Jeremy Lin’s time with the Knicks ended when Carmelo Anthony's ankle healed late last season. The Knicks’ fast break and open-man passes ended, and the ball gravitated to Anthony, and Lin’s usefulness reached a grinding halt.
Anthony demonstrated scorn for the rookie point guard, his body language effectively saying, “Just get me the ball, Junior, and get out of my way.”
Lin would have been wise to make a personal fast break at half the price, so he could develop his skills, but the $25.1-million offer for three years from Houston was a no-brainer, for all concerned.
Now Lin will have a chance to develop, but the real pressure is on the Knicks’ ownership, which put so much faith in Anthony’s self-involved game. He has never shown he can carry a team in the playoffs, when defenses are ratcheted up. He does not have the imagination or discipline for that level of ball.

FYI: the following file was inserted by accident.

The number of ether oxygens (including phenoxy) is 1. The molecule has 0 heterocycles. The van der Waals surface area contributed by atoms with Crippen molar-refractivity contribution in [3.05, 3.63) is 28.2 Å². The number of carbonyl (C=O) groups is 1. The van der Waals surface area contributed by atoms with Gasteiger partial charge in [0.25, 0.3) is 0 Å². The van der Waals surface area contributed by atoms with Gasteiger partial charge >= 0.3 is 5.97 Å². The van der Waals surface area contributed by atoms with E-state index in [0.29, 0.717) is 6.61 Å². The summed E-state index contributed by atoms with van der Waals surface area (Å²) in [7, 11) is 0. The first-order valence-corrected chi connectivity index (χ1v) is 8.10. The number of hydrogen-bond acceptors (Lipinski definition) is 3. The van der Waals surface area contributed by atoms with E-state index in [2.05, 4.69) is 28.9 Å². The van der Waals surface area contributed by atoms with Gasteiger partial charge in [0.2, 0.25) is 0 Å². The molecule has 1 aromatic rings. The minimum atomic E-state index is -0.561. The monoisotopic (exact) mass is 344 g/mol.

One thing we can all expect: Jeremy Lin will never express those thoughts. He’s too smart and too polite to go over the end of his run with the Knicks. He gets to start over in Houston. The Knicks start over with new point guards trying to deliver the ball to Anthony. The Garden will be watching.
“They may hate the cultural context they now find themselves teaching in, but they love their work. The Achilles’ heel of schoolteachers, one all too easily exploited by politicians, is that they love their students.”
(One of the best reads in the NYT these days is Margaret Renkl, in Nashville. In her latest post, Renkl describes the dedicated core of “born teachers” – the majority, she submits.)
(From Madeleine Albright in one of her final interviews in February):
“Putin is small and pale,” I wrote, “so cold as to be almost reptilian.” He claimed to understand why the Berlin Wall had to fall but had not expected the whole Soviet Union to collapse. “Putin is embarrassed by what happened to his country and determined to restore its greatness.” – Former Secretary of State Madeleine Albright, recalling her first meeting with the relatively unknown Vladimir Putin in 2000. – The New York Times, Feb. 23, 2022.